97% Climate consensus ‘denial’: the debunkers again not debunked

moncktonOn Watts Up With That (WUWT) another attempt at discrediting the scientific consensus paper by Cook et al. was made, this time by Christopher Monckton (archived here). An attempt I’m not exactly impressed by. But before I go into that I’ll provide some context about the Cook et al. paper.

What the Cook et al. paper did was examine 11,944 abstracts from papers that were published from 1991 to 2011 that included the words “global climate change” or “global warming” in their abstract. What they found after analysing these abstracts is that among those that expressed a position on global warming, 97% endorsed the consensus position that humans are causing global warming.

They also contacted 8,547 authors to ask if they could rate their own papers and got 1,200 responses, which meant that 2,142 papers were also rated by their authors on their endorsement level. The results for this again found that 97% of the selected papers stated that humans are causing global warming. This was done to determine that there wasn’t any sort of inherent problem in the rating system used and this seems to indicate that.

In both cases, the self rated papers and the abstract ratings, papers were counted as endorsing that humans are causing global warming if they fell in the first three categories of the following seven that were used:

  1. “Explicitly states that humans are the primary cause of global warming”
  2. “Explicit endorsement without quantification”
  3. “Implicit endorsement”
  4. “No opinion or uncertain”
  5. “Implicit rejection”
  6. “Explicit rejection without quantification”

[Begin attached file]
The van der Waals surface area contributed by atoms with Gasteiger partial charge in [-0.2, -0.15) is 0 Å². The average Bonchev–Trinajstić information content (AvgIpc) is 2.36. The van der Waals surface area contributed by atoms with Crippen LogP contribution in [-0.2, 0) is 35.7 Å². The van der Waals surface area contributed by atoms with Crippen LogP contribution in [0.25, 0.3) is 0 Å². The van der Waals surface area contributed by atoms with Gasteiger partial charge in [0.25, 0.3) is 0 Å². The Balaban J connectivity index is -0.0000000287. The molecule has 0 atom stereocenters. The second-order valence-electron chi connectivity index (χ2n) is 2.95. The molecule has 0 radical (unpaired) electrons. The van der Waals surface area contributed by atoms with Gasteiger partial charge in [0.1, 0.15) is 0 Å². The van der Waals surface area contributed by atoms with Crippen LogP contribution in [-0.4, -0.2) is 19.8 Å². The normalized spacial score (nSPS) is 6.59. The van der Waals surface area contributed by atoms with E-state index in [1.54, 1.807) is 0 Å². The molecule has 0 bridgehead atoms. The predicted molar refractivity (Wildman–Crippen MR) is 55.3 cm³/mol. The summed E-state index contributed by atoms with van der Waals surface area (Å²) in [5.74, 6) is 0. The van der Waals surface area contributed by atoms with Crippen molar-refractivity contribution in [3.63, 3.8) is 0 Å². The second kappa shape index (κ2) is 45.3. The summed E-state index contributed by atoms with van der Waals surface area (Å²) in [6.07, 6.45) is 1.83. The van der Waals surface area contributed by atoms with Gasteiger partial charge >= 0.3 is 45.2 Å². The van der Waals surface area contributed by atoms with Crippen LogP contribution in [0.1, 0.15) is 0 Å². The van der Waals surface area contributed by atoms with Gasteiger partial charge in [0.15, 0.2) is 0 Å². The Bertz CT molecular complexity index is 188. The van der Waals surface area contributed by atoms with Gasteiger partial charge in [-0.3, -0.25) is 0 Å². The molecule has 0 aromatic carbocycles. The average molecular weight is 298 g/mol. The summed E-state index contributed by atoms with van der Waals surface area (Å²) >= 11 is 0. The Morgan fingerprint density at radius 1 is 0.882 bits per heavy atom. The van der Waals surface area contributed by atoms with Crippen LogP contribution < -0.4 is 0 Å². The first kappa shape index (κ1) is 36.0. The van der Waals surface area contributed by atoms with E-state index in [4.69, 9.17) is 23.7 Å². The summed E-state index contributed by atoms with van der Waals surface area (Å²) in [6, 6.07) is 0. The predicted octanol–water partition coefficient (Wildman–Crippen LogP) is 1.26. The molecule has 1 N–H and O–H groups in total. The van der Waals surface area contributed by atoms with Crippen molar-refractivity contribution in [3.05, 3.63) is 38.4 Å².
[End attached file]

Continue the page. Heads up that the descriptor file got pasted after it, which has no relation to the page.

7. “Explicit rejection with quantification”

And here’s where the problem starts with what Monckton wrote on Watts Up With That:

There were 43 abstracts explicitly endorsing the IPCC’s version of consensus. But there were 54 in level 5; 15 in level 6; and 9 in level 7. Total sample size was thus a not exactly significant 121 out of 11,944 papers, or just 1% of what was already a smallish sample of the entire literature. So the consensus, on their own dopey basis, is not the 97% they originally published, nor even the 87% they now claim, but a mere 35.5%.

Now this is bit hard to follow as a lot of numbers are mentioned and he jumps around a bit with the points he makes. But what Monckton is saying here is that if you only count the papers from categories one and two (rejecting the largest endorsement category 3), then compare that to the number of papers that reject the consensus (category 5 to 7), you only get a consensus of 35.5% compared to his total of 121 papers. Which is only 1% endorsement if you compare it against all papers, which includes papers that don’t state a position. But those are not the numbers the paper states in its results.

Monckton is also the co-author of a paper that claims that the Cook et al. paper found a consensus of 0.3% based on comparing the papers that “actually” endorse that humans are the primary cause of global warming against the total amount of papers.